Beyond PR

Sep 09, 2016

3 Ways to Improve Your Relationship With Journalists

how-to-improve-your-journalist-relationshipsWhen you have news to share, you distribute it as far and wide as you possibly can. You share on social, write a blog post, budget money for an ad and more. But none of these tactics can result in the benefits you receive from earned media coverage.

Earned media is highly valuable in reaching today’s distracted audiences; in fact, 81% of senior marketers said that earned media was more effective than paid.

But how can you target the right journalists and encourage them to share your story?

It starts with learning about journalists’ needs, habits and preferences. Once you know who is covering your industry and what they expect, you can provide them with the information they want and build a strong rapport.

Here are three ways you can better connect with journalists and increase the likelihood that they will cover your brand’s news.

Practice Moderation

You may think that sending as many pitches as you can would be the best route to go, but no journalist likes receiving a generic, mass pitch. One tailored pitch sent to the right journalist is worth way more than 1,000 pitches sent to the wrong ones.

Start by researching the journalists making an impact in your industry. Search by topic to see what they’re writing about and look at information about their audience to ensure they are engaged and match your target audience.

Once you’ve identified your target journalists, learn their pitching preferences. According to Cision’s 2016 Global Social Journalism Study, email is still the method most journalists prefer when being contacted by PR professionals.

But every journalist is different, and what may work best for one journalist could be wrong for another.

Pay Attention

Journalists are using social media for more and more, including sharing content, networking and finding sources. If you listen in on journalists’ social conversations, you may be able to find valuable opportunities for your brand.


Start by following your target journalists and commenting on their posts. Look for ways to engage them and join the conversation, even if it doesn’t mean your brand will get coverage. Build rapport now, so then when it’s time to pitch, the journalist will recognize your name.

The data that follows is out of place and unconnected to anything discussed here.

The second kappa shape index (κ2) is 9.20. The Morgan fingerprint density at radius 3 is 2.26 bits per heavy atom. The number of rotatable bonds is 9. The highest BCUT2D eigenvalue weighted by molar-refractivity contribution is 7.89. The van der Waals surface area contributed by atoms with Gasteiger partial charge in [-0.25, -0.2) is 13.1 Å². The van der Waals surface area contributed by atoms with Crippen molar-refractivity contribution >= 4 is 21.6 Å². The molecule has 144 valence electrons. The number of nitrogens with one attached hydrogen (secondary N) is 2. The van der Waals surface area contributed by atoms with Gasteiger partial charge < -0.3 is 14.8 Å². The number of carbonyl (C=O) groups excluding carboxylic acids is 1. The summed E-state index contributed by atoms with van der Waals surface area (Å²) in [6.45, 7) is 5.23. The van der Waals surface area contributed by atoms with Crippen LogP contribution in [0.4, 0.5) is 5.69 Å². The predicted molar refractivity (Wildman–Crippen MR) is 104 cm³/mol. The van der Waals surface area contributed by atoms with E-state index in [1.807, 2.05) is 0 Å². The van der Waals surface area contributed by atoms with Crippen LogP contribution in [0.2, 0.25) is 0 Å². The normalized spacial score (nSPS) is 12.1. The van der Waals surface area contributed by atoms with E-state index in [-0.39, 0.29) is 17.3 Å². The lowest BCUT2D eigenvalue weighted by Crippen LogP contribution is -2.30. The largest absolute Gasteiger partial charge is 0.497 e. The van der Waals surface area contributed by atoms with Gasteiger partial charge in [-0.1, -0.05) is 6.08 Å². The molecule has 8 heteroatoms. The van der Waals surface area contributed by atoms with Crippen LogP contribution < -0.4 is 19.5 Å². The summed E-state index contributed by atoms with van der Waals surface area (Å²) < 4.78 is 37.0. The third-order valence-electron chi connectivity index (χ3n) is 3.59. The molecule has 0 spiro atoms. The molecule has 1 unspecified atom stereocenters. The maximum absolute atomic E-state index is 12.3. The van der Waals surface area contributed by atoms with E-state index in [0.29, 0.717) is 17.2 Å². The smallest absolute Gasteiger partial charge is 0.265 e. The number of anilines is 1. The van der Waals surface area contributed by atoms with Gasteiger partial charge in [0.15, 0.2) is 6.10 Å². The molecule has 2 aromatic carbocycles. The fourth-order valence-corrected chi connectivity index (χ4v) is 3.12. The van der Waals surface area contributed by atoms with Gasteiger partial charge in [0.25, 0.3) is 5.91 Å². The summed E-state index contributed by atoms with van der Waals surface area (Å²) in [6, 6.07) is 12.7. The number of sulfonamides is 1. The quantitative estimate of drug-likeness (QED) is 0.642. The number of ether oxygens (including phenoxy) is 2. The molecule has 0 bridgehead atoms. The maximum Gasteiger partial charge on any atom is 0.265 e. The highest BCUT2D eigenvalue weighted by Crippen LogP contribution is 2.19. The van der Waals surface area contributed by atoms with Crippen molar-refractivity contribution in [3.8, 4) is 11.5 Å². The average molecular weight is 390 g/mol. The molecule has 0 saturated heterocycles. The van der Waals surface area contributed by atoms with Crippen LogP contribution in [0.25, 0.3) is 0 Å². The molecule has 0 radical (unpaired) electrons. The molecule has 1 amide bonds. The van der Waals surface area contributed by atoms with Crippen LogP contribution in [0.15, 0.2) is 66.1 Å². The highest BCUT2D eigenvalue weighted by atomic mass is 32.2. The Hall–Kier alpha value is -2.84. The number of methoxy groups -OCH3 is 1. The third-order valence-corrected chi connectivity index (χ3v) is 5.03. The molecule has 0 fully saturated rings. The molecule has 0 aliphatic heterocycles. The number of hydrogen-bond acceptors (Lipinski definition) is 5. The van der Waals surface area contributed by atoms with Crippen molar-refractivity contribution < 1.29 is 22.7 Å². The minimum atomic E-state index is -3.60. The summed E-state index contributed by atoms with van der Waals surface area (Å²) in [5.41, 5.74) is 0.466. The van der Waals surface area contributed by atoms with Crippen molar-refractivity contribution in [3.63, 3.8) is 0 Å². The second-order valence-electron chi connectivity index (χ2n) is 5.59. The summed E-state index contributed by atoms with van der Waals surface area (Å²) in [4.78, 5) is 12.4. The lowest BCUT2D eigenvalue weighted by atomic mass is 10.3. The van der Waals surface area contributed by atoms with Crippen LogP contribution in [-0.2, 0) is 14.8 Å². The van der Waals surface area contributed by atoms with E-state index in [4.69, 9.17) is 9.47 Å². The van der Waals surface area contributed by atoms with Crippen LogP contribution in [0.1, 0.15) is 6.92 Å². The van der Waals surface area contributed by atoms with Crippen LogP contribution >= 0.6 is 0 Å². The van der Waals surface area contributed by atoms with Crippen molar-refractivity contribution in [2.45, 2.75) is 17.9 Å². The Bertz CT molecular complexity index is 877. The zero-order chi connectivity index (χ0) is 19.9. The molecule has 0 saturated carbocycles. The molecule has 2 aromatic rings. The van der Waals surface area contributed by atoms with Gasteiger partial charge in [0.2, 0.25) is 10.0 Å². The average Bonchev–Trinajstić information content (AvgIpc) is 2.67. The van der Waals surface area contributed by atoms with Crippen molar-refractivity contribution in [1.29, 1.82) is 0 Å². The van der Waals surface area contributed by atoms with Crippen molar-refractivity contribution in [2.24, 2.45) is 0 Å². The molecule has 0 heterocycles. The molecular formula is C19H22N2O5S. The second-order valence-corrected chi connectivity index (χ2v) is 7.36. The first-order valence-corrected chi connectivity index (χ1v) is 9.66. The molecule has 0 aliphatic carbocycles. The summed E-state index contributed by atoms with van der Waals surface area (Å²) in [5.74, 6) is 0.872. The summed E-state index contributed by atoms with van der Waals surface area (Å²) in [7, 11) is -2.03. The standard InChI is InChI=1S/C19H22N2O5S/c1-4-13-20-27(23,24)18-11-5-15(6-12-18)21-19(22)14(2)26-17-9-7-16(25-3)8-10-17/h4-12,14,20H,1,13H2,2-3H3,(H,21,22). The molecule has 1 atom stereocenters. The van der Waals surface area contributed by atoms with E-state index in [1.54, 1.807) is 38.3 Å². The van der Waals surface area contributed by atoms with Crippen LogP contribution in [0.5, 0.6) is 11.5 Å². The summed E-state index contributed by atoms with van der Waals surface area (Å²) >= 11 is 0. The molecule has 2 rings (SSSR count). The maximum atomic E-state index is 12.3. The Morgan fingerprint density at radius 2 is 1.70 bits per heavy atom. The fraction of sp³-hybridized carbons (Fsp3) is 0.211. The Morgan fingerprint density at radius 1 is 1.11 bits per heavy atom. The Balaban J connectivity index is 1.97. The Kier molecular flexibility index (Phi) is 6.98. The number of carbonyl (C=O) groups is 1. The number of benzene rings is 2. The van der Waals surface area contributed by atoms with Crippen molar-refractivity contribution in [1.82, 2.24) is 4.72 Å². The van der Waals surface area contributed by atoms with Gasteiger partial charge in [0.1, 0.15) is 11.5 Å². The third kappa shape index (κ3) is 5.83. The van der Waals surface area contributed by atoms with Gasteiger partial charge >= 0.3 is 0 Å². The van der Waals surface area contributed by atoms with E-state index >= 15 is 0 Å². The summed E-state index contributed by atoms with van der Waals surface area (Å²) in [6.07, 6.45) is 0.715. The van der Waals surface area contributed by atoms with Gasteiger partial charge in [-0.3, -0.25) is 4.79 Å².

Journalists may even post on social asking for sources for a story they are writing. If the story makes sense for your brand, respond and offer information or a quote. Because you’ve built a solid foundation ahead of time, the journalist will be more likely to respond to you.

Be a Good Source

Cision’s 2016 Global Social Journalism Study found that 42 percent of journalists consider PR professionals to be a main source of information, but 47 percent see experts as more important sources.

Make sure journalists see you or your brand as experts in your field. When providing information for a journalist or sending your pitch, include all the relevant information you can. That includes contact information, product/service information, photos, videos and answering the who, what, where, when, why and how.

If you can position yourself or your brand as a good source now, journalists may come back to you when another story opportunity arises in the future.

Author Maria Materise is a content marketing specialist for Cision. Formerly a copywriter, she enjoys creating content that excites and inspires audiences. She is an avid reader, movie trivia geek, Harry Potter fanatic and makeup junkie.

1 Comments on Blog Post Title

­ Ford Kanzler 11:30 EDT on Sep 12, 2016

Useful but its all been well-understood in the professional PR realm for decades. Certainly bears repetition for those "content marketers" who are newly-arrived and/or untrained in media relations. Ask any half-dozen media pros and they’ll tell you the same.
’Suggest the underlying concept is, "Treat media pros like people you’d like working with, not like tools."
PS: "Earned media" is just another one of those recently-invented terms to sound like something new. It been called "publicity" since the early 20th Century.

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